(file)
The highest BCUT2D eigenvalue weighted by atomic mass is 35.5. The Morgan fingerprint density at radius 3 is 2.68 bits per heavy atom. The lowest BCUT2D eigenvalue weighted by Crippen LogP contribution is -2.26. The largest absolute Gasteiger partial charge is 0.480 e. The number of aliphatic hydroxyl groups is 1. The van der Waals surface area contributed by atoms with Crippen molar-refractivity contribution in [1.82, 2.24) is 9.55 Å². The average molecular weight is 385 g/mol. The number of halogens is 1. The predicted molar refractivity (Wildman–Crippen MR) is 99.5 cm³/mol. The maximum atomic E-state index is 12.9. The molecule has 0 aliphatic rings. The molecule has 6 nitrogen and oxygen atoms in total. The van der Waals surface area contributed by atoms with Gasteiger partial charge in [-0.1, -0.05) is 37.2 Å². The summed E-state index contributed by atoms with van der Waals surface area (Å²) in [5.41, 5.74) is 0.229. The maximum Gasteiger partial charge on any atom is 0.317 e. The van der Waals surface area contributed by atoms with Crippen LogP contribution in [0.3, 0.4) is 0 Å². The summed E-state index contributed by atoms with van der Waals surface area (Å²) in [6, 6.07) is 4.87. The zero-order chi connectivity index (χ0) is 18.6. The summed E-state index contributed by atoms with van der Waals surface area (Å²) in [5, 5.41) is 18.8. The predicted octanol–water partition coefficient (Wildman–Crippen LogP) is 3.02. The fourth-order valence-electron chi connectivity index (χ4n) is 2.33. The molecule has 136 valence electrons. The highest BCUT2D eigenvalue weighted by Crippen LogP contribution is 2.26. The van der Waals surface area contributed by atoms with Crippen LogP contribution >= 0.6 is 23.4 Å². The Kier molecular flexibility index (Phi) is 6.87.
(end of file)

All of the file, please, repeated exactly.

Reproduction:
The highest BCUT2D eigenvalue weighted by atomic mass is 35.5. The Morgan fingerprint density at radius 3 is 2.68 bits per heavy atom. The lowest BCUT2D eigenvalue weighted by Crippen LogP contribution is -2.26. The largest absolute Gasteiger partial charge is 0.480 e. The number of aliphatic hydroxyl groups is 1. The van der Waals surface area contributed by atoms with Crippen molar-refractivity contribution in [1.82, 2.24) is 9.55 Å². The average molecular weight is 385 g/mol. The number of halogens is 1. The predicted molar refractivity (Wildman–Crippen MR) is 99.5 cm³/mol. The maximum atomic E-state index is 12.9. The molecule has 0 aliphatic rings. The molecule has 6 nitrogen and oxygen atoms in total. The van der Waals surface area contributed by atoms with Gasteiger partial charge in [-0.1, -0.05) is 37.2 Å². The summed E-state index contributed by atoms with van der Waals surface area (Å²) in [5.41, 5.74) is 0.229. The maximum Gasteiger partial charge on any atom is 0.317 e. The van der Waals surface area contributed by atoms with Crippen LogP contribution in [0.3, 0.4) is 0 Å². The summed E-state index contributed by atoms with van der Waals surface area (Å²) in [6, 6.07) is 4.87. The zero-order chi connectivity index (χ0) is 18.6. The summed E-state index contributed by atoms with van der Waals surface area (Å²) in [5, 5.41) is 18.8. The predicted octanol–water partition coefficient (Wildman–Crippen LogP) is 3.02. The fourth-order valence-electron chi connectivity index (χ4n) is 2.33. The molecule has 136 valence electrons. The highest BCUT2D eigenvalue weighted by Crippen LogP contribution is 2.26. The van der Waals surface area contributed by atoms with Crippen LogP contribution >= 0.6 is 23.4 Å². The Kier molecular flexibility index (Phi) is 6.87.